Imaging is facing ever-closer scrutiny on reimbursement
and utilization. Is a new role for radiologists in the making?
By Gary Baldwin
When Bibb Allen, M.D., surveys the imag- ing landscape, he sees a pockmarked fis- cal terrain. Currently serving as vice chair of the American College of Radiology’s Board of Chancellors, the 21-year industry
veteran says a combination of factors is putting unprecedented economic pressure on imaging.
The Centers for Medicare and Medicaid Services has been cutting
reimbursement for radiology services since the Deficit Reduction Act
in 2006, he says, with reimbursements for some studies declining by
50 percent since the act and six subsequent CMS cuts.
Add to that declining volume—the Medical Imaging and Technology Alliance estimates that studies were down 3 percent in 2010
among Medicare recipients, and a utilization study by the Health Care
Cost Institute found a 5. 6 percent decrease in radiology services utilization for private insurers in 2010.
Those declines are in part due to the recession, in part to the rise
of non-invasive surgical procedures which no longer require as much
imaging, Allen says. Regardless of the cause, you have the elements
of fiscal uncertainty. “There is full employment in radiology,” he acknowledges. “The American College of Radiology data show the same
number of people retiring as graduating. But the idea of getting five job
offers in your hometown after residency is not happening anymore.
Radiologists cannot be picky about where they work.” Not only that, Allen says that in the rapidly emerging quality and outcomes-conscious
era of accountable care, radiologists will have to assume a new role—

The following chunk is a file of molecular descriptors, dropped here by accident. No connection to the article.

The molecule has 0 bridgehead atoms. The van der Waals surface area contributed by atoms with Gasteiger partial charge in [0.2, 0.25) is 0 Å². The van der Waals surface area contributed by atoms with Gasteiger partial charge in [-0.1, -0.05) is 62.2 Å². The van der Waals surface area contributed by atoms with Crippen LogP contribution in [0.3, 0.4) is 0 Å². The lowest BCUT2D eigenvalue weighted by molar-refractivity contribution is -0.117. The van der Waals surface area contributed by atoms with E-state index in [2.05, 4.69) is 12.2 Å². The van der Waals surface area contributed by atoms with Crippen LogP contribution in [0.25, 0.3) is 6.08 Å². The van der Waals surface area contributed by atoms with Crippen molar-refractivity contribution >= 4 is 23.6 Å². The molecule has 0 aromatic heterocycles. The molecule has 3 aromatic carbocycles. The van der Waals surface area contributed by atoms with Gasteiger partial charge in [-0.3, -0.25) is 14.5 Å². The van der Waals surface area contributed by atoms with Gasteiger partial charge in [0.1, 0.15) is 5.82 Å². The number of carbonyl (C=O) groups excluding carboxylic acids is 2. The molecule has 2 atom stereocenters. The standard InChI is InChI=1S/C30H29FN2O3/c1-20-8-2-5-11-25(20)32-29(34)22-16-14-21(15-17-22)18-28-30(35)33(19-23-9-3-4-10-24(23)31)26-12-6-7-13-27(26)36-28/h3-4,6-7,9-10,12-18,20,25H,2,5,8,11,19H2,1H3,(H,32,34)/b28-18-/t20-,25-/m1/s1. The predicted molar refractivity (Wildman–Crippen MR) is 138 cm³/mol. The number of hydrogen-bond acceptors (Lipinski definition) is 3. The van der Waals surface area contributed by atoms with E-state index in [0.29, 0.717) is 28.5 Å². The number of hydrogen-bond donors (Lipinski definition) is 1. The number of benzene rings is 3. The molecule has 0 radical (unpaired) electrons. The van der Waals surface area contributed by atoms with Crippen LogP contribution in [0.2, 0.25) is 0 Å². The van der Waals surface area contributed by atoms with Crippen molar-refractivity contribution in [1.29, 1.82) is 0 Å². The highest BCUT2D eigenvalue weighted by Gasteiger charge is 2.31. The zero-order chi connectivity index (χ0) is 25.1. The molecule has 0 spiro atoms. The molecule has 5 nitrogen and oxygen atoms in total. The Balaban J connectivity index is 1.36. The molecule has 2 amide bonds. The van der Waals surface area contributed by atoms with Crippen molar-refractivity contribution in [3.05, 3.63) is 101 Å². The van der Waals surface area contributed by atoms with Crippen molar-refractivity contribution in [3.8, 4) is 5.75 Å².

one wrapped around assuring appropriate utilization, rather than just
churning out reports at the behest of referring physicians.
The changes are reverberating throughout the imaging industry,
experts say. Many radiologists say they feel like they’re in the cross-
hairs of payers, which often see imaging as an expensive line item
that’s prone to over-utilization. In addition, the rise of accountable
care organizations also puts radiologists in a tenuous financial posi-
tion as they struggle to gain at a voice at the table when it comes to
administering new ACO reimbursement models such as bundled
“Imaging is under intense scrutiny and there is a high degree of pres-
sure from the cost and quality perspective,” says Rita Numerof, a St.
Louis-based consultant who advises payers, hospitals and device
manufacturers. “The general belief is that there are too many proce-
dures, and a lot of these are surgical. And whenever you have surgery,
you have imaging.” Payers, she contends, believe that “too much im-
aging is being done that is not medically necessary.” Wrap that around
concerns over radiation exposure (see cover story, page 20), and the
challenges to imaging medical necessity will only grow—particularly
as patients increasingly foot a larger share of the bill. “We are just see-
ing the tip of the iceberg,” Numerof says. “The consumer will be less
inclined to get an MRI or CT.”
Payment reductions in the fee-for-service world are already hav-
ing an impact on imaging practices. “Imaging is in the line of fire be-
cause it is easy for CMS to tackle,” says Chad Wiggins, CEO of Radiol-
ogy Associates of Northern Kentucky, a 32-physician group practice
based in Crestview Hills that performs some 600,000 annual studies
on behalf of eight hospitals that comprise St. Elizabeth Health Care
and one smaller, stand-alone community hospital. The group offers